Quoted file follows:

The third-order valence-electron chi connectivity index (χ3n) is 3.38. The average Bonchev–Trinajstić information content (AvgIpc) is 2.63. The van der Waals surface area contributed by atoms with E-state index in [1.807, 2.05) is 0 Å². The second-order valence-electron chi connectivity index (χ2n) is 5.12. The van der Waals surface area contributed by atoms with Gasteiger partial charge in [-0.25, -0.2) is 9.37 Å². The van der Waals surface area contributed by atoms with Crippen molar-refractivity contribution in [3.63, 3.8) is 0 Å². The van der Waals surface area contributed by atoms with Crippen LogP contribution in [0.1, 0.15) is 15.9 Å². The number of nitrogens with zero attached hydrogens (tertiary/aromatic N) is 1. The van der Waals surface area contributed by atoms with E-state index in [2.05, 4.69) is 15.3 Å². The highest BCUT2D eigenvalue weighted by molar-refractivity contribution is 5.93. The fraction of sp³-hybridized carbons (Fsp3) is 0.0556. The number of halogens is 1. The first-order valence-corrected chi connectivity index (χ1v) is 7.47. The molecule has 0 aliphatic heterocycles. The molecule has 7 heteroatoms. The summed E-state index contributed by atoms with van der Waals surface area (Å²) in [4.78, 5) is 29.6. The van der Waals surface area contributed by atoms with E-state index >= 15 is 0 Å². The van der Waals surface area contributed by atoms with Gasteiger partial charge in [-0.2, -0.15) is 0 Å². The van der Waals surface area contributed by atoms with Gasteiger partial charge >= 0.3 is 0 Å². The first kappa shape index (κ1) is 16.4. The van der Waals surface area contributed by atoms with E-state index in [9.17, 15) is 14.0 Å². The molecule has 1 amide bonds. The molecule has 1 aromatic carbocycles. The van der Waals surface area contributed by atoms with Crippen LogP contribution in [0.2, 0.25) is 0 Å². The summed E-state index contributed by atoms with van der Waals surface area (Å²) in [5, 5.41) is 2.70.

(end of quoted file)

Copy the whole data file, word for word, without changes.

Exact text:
The third-order valence-electron chi connectivity index (χ3n) is 3.38. The average Bonchev–Trinajstić information content (AvgIpc) is 2.63. The van der Waals surface area contributed by atoms with E-state index in [1.807, 2.05) is 0 Å². The second-order valence-electron chi connectivity index (χ2n) is 5.12. The van der Waals surface area contributed by atoms with Gasteiger partial charge in [-0.25, -0.2) is 9.37 Å². The van der Waals surface area contributed by atoms with Crippen molar-refractivity contribution in [3.63, 3.8) is 0 Å². The van der Waals surface area contributed by atoms with Crippen LogP contribution in [0.1, 0.15) is 15.9 Å². The number of nitrogens with zero attached hydrogens (tertiary/aromatic N) is 1. The van der Waals surface area contributed by atoms with E-state index in [2.05, 4.69) is 15.3 Å². The highest BCUT2D eigenvalue weighted by molar-refractivity contribution is 5.93. The fraction of sp³-hybridized carbons (Fsp3) is 0.0556. The number of halogens is 1. The first-order valence-corrected chi connectivity index (χ1v) is 7.47. The molecule has 0 aliphatic heterocycles. The molecule has 7 heteroatoms. The summed E-state index contributed by atoms with van der Waals surface area (Å²) in [4.78, 5) is 29.6. The van der Waals surface area contributed by atoms with E-state index >= 15 is 0 Å². The van der Waals surface area contributed by atoms with Gasteiger partial charge in [-0.2, -0.15) is 0 Å². The van der Waals surface area contributed by atoms with Gasteiger partial charge >= 0.3 is 0 Å². The first kappa shape index (κ1) is 16.4. The van der Waals surface area contributed by atoms with E-state index in [9.17, 15) is 14.0 Å². The molecule has 1 amide bonds. The molecule has 1 aromatic carbocycles. The van der Waals surface area contributed by atoms with Crippen LogP contribution in [0.2, 0.25) is 0 Å². The summed E-state index contributed by atoms with van der Waals surface area (Å²) in [5, 5.41) is 2.70.